Malian Empire: Islamization

Figure 1.--This modern photo was taken in recent times, but it illustrate the description of Mali Empire written by Ibn Battuta. The photo shows a shirtless boy and girl near a traditional mud mosque. Ibn Battuta writes with admiration about the riches of the Malian Empire and the faith of the Sultan (Emperor), but he was scandalized about dress and modesty. He was surprised that little girls went about without clothes in public. Boys did the same, but that di not bother Battuta. He also was scandalized that slave women went 'in front of all men full naked' and that all women, including his daughters, had to be naked in Sultan's presence. Clearly Islam didn't change African customs concerning clorhing and modesty.

The Mali Empire was a Muslim kingdom, unlike the Ghana Empire which it followed (1230-1600 AD). King Baramendana Keita conveted to Islam, convinced Moslems brought rain that ended a drought (middle-11th century). This was before the people of the Sahel were heavily Islamizied. Unlike the Soninke and the Sosso, Mande royalty adopted Islam at aelatively early point. The King Keita made his hajj (pilgrimage to Mecca) and appointed Muslims to his court. He also made alliances with Muslim groups to the north. Next to Sundiata, the most famous ruler of the Mali Empire is Mansa Kankan Musa I. He rose to the throne several decades after the death of Sundiata. Musa was not the first Malian emperor to adopt Islam. Musa's hajj (1324–25) was noted by both the Islamic world as well as Europeans. Musa startled observers for the wealth he displayed during his stopover in Egypt. He was accompanied by an enormous entourage. Musa spent so lavishly in gold in Cairo that the metal's value plummeted. The Mali Empire was previously little known beyond the Sahel. The Empire began a ,atter of klegend. The image onthe previous page of Musa and his gold decorating a map of Africa appeared a few decade later (figure 1). The traveler Ibn Battuta visited ancient Mali a few decades after Musa's death (14th century). He was impressed by the peace and lawfulness prevalent in the Empire. He was scandalized, however, by the lax form of Islam practice there. [Ibn Battuta] Ironically this is much the same experience as expressed by the Whabbi Islajicists trying to seize control of Mali today. Clothing and modesty trends are still much more relaxed than those demanded by the various braches of Islamic fundamentalism as we can see in the modern image here Figure 1). .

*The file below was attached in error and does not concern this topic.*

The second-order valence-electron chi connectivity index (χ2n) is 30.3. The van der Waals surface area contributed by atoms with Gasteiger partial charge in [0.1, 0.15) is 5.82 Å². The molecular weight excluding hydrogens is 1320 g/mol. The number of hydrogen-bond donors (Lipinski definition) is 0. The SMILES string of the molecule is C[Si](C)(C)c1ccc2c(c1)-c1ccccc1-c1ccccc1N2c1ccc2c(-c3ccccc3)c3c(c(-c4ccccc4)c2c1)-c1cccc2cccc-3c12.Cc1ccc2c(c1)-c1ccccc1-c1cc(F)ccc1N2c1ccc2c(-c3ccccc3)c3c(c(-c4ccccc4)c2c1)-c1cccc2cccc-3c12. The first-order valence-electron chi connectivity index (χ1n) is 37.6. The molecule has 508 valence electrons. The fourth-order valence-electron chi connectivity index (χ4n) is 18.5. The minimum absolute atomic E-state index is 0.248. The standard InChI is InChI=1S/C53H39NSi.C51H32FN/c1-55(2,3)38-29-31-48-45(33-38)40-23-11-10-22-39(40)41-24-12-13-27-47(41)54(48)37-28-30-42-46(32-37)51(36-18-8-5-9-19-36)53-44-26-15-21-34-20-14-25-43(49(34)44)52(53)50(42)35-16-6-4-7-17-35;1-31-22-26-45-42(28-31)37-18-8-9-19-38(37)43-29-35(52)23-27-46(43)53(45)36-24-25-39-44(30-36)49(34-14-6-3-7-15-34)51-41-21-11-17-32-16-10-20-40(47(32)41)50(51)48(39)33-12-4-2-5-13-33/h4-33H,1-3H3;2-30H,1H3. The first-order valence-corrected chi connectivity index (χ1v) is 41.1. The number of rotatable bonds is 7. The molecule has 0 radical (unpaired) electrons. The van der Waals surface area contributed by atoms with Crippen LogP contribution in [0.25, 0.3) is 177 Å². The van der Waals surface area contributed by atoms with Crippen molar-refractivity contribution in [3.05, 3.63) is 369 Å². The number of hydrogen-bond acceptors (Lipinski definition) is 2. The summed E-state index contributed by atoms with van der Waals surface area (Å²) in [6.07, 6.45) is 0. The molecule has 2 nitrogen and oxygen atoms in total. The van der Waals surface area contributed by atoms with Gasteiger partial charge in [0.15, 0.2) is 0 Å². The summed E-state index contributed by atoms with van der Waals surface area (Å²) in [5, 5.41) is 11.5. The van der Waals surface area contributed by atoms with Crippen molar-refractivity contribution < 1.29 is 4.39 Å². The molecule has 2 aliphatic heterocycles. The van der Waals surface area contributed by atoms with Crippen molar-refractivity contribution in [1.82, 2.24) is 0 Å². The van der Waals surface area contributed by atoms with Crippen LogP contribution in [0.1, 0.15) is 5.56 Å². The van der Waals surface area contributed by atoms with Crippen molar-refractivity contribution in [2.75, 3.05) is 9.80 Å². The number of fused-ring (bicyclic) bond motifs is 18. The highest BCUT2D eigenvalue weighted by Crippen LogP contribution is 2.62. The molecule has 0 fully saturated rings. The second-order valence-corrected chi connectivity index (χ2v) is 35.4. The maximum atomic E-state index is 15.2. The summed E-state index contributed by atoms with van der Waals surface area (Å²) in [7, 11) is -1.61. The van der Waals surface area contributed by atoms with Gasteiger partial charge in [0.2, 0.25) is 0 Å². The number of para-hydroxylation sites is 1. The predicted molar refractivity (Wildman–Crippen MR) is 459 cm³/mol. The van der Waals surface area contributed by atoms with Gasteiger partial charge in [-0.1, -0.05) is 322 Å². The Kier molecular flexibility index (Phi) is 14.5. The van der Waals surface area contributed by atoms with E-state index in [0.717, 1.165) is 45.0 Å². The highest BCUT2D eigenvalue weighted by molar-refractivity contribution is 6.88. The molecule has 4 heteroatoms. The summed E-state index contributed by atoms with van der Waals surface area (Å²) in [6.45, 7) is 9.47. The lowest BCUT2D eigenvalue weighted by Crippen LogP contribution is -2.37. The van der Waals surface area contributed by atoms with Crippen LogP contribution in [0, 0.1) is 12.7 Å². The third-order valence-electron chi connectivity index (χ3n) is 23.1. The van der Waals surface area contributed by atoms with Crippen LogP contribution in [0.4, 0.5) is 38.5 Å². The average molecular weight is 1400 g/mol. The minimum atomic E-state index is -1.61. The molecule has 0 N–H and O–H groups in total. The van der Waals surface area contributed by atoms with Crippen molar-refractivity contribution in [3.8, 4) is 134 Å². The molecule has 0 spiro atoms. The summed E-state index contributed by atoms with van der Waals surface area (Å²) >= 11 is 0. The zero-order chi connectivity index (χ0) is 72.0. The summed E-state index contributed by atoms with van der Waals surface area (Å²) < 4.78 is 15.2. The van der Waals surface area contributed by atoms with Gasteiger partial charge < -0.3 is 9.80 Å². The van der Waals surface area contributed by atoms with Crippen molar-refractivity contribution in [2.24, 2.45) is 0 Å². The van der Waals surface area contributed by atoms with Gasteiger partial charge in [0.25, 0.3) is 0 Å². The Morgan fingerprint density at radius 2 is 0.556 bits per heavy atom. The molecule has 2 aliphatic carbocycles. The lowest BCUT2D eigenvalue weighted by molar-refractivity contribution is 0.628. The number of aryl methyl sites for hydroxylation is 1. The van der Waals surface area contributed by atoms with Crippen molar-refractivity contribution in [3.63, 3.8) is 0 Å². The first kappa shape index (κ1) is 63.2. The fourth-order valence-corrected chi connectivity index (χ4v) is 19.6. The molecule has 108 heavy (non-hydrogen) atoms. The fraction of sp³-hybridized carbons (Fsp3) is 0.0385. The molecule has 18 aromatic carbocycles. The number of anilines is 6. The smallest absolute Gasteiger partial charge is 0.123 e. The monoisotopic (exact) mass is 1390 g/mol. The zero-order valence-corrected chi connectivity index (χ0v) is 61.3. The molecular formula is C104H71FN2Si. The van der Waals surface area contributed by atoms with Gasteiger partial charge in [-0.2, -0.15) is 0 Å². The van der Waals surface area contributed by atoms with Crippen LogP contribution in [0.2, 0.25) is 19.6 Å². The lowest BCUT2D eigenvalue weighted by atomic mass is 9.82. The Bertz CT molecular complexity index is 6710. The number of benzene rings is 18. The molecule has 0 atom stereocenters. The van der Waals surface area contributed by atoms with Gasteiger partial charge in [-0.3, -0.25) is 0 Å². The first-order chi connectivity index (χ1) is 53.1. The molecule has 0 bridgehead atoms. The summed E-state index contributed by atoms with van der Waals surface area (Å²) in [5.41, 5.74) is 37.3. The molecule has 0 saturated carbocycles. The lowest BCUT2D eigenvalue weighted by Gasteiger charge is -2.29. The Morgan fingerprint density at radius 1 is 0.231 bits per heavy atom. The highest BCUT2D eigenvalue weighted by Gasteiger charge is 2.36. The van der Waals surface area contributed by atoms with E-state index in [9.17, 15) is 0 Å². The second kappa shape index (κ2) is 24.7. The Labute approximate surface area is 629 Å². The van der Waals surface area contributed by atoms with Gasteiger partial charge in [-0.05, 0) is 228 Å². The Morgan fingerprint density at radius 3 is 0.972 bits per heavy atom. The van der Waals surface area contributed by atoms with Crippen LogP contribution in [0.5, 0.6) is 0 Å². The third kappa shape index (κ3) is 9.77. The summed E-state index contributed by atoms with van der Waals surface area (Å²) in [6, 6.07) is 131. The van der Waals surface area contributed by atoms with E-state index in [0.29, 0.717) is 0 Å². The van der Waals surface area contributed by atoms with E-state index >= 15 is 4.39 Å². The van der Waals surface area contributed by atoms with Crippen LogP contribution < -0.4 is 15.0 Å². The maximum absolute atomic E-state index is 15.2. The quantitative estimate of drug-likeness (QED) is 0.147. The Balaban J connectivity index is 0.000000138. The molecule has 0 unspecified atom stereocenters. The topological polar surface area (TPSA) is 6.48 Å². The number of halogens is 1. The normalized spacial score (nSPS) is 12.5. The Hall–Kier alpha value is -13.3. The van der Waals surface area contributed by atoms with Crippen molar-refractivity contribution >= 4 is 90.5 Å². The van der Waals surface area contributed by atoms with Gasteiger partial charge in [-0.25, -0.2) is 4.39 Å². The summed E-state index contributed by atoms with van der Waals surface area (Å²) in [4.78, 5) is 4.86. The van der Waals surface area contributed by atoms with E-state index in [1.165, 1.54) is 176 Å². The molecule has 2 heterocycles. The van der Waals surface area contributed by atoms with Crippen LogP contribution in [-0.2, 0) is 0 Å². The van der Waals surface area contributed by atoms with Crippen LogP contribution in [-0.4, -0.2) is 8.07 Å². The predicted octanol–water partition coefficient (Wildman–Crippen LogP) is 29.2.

Ibn Battuta. Book/diary, the Rihla.


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Created: 4:36 PM 2/25/2013
Last updated: 4:36 PM 2/25/2013